Loading ...
Sorry, an error occurred while loading the content.

FW: LVT

Expand Messages
  • Wetzel Dave
    Any advice how I can answer this problem? I m arranging to meet her in the New Year. Dave Dave Wetzel, Vice-Chair, TfL 020 7126 4200 ... From: Glynis Johnston
    Message 1 of 7 , Dec 8, 2006
    • 0 Attachment
      Message
      Any advice how I can answer this problem?
       
      I'm arranging to meet her in the New Year.
       
       

      Dave

       

      Dave Wetzel,

      Vice-Chair, TfL

      020 7126 4200

       

       

      -----Original Message-----
      From: Glynis Johnston [mailto:glynis@...]
      Sent: Wednesday, December 06, 2006 1:27 PM
      To: Wetzel Dave
      Subject: LVT

      Dear Mr Wetzel,

       

       

      I am writing to you because of your interest in promoting Land Value Tax.

      At the moment I am completing a report which was funded by the ICE R&D Enabling Fund (Project 0325) under the title “Case studies on the impact of new transport infrastructure on local urban communities with particular emphasis on the cultural heritage and historic environment”. 

       

      The motivation behind the research described in this report arose from a visit that I made to the Canada Water Estate shortly after the opening of the Jubilee Line extension.  My conversation with local residents in the area have suggested that, even at such an early stage of its operation, the Jubilee Line Extension was giving rise to social displacement due to the dramatic increase in property values.

       

      It has been suggested that Land Value Tax may discourage the increase in land values.  I can see that LVT would discourage the sort of speculative hype that occurred in Docklands where developments where demolished almost before they were finished because something more profitable came along.  LVT would also discourage the practice of holding on to a vacant site - waiting for land values to increase.  However, I am not sure how it would help prevent the kind of gentrification and displacement that occurs when land values increase because of the creation of new infrastructure.  I would be very grateful for your comments.

       

       

      Yours sincerely,

       

      Glynis Johnston

       



      ***********************************************************************************
      The contents of the e-mail and any transmitted files are confidential and intended solely for the use of the individual or entity to whom they are addressed. Transport for London hereby exclude any warranty and any liability as to the quality or accuracy of the contents of this email and any attached transmitted files. If you are not the intended recipient be advised that you have received this email in error and that any use, dissemination, forwarding, printing or copying of this email is strictly prohibited.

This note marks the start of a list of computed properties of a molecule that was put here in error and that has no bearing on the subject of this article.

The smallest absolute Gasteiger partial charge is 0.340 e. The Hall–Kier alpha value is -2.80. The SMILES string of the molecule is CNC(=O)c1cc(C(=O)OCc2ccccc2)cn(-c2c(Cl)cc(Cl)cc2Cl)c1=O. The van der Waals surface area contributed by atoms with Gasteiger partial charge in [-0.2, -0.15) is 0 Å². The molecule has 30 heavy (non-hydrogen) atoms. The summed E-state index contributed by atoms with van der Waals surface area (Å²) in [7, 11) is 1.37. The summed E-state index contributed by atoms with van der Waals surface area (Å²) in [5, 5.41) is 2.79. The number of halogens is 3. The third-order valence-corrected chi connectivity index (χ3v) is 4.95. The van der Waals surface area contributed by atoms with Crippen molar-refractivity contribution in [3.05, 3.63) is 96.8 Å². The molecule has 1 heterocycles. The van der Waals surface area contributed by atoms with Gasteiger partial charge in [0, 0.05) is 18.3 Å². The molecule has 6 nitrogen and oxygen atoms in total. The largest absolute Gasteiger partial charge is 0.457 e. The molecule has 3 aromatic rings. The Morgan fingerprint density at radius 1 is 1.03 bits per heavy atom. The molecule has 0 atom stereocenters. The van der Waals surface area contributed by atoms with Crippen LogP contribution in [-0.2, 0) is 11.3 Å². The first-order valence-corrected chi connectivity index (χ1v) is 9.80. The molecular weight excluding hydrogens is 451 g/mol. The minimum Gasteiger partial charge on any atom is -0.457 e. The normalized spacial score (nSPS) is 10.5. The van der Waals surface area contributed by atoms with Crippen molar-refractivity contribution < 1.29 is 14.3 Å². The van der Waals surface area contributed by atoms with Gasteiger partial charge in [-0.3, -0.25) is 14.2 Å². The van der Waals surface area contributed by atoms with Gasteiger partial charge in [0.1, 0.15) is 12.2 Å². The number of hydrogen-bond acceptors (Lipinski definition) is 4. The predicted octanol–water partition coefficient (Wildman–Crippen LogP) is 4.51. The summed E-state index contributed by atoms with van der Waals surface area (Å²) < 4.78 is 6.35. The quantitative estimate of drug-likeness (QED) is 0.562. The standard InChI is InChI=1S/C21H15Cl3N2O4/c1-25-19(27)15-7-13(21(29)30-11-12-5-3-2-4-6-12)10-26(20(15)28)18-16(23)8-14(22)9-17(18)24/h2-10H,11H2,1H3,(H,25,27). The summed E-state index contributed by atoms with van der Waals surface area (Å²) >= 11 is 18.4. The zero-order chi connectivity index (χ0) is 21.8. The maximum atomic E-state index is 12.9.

If you have received this email in error please notify postmaster@....

      This footnote also confirms that this email message has been swept for the presence of computer viruses.
      ***********************************************************************************
    • Wyn Achenbaum
      Dave Well, she s probably right about land values -- but lvt can help keep down land prices to a manageable level, so that the price of entry is affordable.
      Message 2 of 7 , Dec 8, 2006
      • 0 Attachment
        Dave

        Well, she's probably right about land values -- but lvt can help keep down land prices to a manageable level, so that the price of entry is affordable.

        Will some who live there now find it appropriate to move from their current quarters there? Yes, possibly.  And of course moving is extremely inconvenient and life-disrupting.   But if they are tenants, their landlord, and all the other landlords in the neighborhood, are going to be motivated to create new buildings that wil provide space not just for her, but for many new neighbors, some of whom who will be her customers (assuming we're talking commercial property, not just residential), and others who will be her suppliers (commercial, residential), and still others whose presence will cause more business to pass by her door and window (commercial).

        If they are themselves landholders, their lives will also be disrupted by this.   The market will call for their single-story or two-story building to be replaced by a mid-rise or high-rise building, which will be a royal pain for the current happy owner-occupant.  This will be a disruption, as they decide whether to farm that project out, or do it themselves.  And moving out for a while until demolition and construction is complete.  But upon completion, they will return to a new business place with new neighbors -- many more of them, and all the benefits that I described in the preceding paragraph.

        It will not cause all landholders to act simultaneously.  The tenants of the first ones to act will face fewer options than all who follow.  But the incentives that act on each landholder will cause him to create options for all tenants -- residential and commercial -- that will make a much better city for all the current tenants, and for the future generations of tenants, commercial and residential.

        Wyn

        Wyn

        Wetzel Dave wrote:

        Any advice how I can answer this problem?
         
        I'm arranging to meet her in the New Year.
         
         

        Dave

         

        Dave Wetzel,

        Vice-Chair, TfL

        020 7126 4200

         

         

        -----Original Message-----